Show Summary Details

Page of

 Printed from Grove Art Online. Under the terms of the licence agreement, an individual user may print out a single article for personal use (for details see Privacy Policy).

date: 15 October 2019

De Zayas, Mariusfree

(b Veracruz, Mar 13, 1880; d Stamford, CT, Jan 10, 1961).
  • Henry Adams

Mexican illustrator, writer, gallery owner, and publisher, active in the USA. He was the son of a wealthy Mexican lawyer and publisher. De Zayas started his career as an artist by providing drawings for his father’s newspaper in Veracruz. In 1906 he moved on to Mexico City’s leading newspaper, El Diario, but a year later, after the ascension of the dictator Porfirio Diaz, whom the newspaper had opposed, he fled to the USA. There he landed a position making caricatures for the New York Evening World. Shortly after his arrival in the USA, he came into contact with Alfred Stieglitz, who staged solo shows of De Zayas’s caricatures at his gallery Gallery 291 in 1909 and 1910, both of which proved to be huge popular successes.

Marius De Zayas: The Accidental Cubists, photomechanical print, 1914 (Library of Congress Prints and Photographs Division)

In 1910 De Zayas traveled to Paris, where he stayed almost a year, scouting out adventurous forms of modern art for Stieglitz, notably the cubist work of Picasso and African sculpture. On his return, equipped with knowledge of European modern art and inspired by the work of the French modernist Francis Picabia (who had come to New York to attend the Armory Show), De Zayas began to produce a far more abstract and symbolic form of caricature than his earlier drawings (see fig.). This new work resulted in De Zayas’s last and most important exhibit at 291 in April and May of 1913. This directly followed a show of somewhat similar work by his friend Picabia. Like those of Picabia, De Zayas’s drawings employed forms so simplified that they often verged on pure abstraction and contained witty visual puns that played on references to machines and other aspects of modern life. De Zayas’s drawings in turn probably inspired subsequent near-abstract “symbolic portraits” by members of the Stieglitz group, including Charles Demuth and Arthur Dove.

Marius De Zayas: Edward Steichen and Auguste Rodin, photogravure on paper, 219×163 mm, from Camera Work, 1914

In the spring of 1914 De Zayas traveled again to Paris, where he associated with Picabia and other French modernists, but returned when World War I broke out. Shortly after his return, in partnership with Paul Haviland, and with funding from Agnes Meyer, he inaugurated an artistic magazine—named 291 in honor of Stieglitz’s gallery—which he edited and for which he made radically abstract caricatures, once again strongly influenced by the work of Picabia. While it lasted for only twelve issues, his contribution to this magazine is generally regarded as his most significant artistic achievement.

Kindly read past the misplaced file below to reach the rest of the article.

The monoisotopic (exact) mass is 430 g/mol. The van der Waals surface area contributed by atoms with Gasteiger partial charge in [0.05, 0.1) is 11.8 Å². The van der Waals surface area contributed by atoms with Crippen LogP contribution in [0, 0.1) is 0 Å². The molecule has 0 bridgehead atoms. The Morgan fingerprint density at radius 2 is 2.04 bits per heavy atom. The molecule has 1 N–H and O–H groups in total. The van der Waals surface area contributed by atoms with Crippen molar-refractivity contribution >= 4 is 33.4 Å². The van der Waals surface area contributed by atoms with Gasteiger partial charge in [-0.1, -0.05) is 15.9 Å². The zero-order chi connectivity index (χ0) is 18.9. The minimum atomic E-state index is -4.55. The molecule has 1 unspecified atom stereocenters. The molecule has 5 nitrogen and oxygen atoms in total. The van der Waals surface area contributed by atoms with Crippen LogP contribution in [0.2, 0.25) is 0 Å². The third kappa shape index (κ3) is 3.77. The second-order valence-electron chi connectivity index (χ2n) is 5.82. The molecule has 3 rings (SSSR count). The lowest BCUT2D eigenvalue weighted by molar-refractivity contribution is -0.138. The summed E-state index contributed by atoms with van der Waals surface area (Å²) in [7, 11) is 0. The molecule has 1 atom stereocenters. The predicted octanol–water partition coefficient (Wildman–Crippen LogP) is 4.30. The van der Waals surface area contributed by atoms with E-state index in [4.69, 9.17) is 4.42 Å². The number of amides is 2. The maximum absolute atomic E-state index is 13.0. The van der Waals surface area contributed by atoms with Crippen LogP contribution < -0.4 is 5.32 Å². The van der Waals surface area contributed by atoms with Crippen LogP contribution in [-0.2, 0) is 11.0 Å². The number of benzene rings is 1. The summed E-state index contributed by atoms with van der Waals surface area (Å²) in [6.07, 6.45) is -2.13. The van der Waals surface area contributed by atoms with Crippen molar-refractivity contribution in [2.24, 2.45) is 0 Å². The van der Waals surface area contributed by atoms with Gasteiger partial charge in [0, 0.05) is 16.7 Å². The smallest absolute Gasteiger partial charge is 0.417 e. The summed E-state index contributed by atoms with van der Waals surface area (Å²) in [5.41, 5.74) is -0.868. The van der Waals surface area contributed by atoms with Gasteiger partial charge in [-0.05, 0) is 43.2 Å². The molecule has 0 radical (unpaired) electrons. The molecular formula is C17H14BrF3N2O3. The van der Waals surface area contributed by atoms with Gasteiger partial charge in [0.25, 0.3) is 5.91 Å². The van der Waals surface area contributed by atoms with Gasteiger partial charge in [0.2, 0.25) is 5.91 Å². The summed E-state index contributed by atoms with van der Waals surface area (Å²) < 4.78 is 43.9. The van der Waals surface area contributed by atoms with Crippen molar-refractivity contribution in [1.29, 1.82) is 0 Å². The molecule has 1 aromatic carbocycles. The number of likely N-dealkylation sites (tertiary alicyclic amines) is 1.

Unfortunately, De Zayas’s creatively inspiring relationship with Stieglitz came to an end shortly thereafter. In October 1915, De Zayas opened an art gallery on Fifth Avenue, titled The Modern Gallery (renamed the De Zayas Gallery in 1919). While De Zayas insisted that he was simply continuing the work of 291, Stieglitz resented the competition and their relationship deteriorated. De Zayas maintained his New York gallery until 1921. After that date he spent much of his time in Europe, where he continued to organize shows of modern art, although his activities slowed in the late 1930s after he married an American heiress, Virginia Harrison. De Zayas died in Stamford, CT, in 1961.

In addition to his work as an artist and art dealer, De Zayas published two pioneering books, A Study of the Modern Evolution of Plastic Form (co-authored with Paul B. Haviland), 1913, which was one of the first American attempts to understand modern art, and African Negro Art, Its Influence on Modern Art, 1916, one of the first studies anywhere of the aesthetics of African art. In the 1940s, with encouragement from Alfred H(amilton) Barr, the director of the Museum of Modern Art, De Zayas began writing a history of the introduction of modern art into the USA which he worked on for the remainder of his life but which was not published until thirty-five years after his death.

Writings

  • How, When, and Why Modern Art Came to New York. Edited by F. M. Naumann. Cambridge, MA, 1996.

Bibliography

  • Homer, W. I. Alfred Stieglitz and the American Avant-Garde. Boston, 1977.
  • Bohn, W. “The Abstract Vision of Marius de Zayas.” Art Bulletin 62, no. 3 (Sept 1980): 434–452.
  • Saborit, A. and others. Una visita a Marius de Zayas. Xalapa, 2009.
  • Barryte, Bernard, Fort, Ilene Susan, Griffith, Bronwyn A. E., Marshall, Jennifer Jane, Le Normand-Romain, Antoinette, and Pinet, Hélène. Rodin and America: Influence and Adaptation: 1876–1936. Milan: Silvana, 2011.
  • Kroiz, Lauren. Creative Composites: Modernism, Race, and the Stieglitz Circle. Berkeley: University of California Press, 2012.
  • Messinger, Lisa Mintz. “The Critic Sadakichi Hartmann as the Subject of a Caricature by Marius De Zayas.” Met. Mus. J. 48 (2013): 239–242.
  • Zayas, Rodrigo de. Marius De Zayas. 2013.
  • Bohn, Willard. “The Abstract Vision of Marius De Zayas.” A. Bull. 62, no. 3 (2014): 434–452.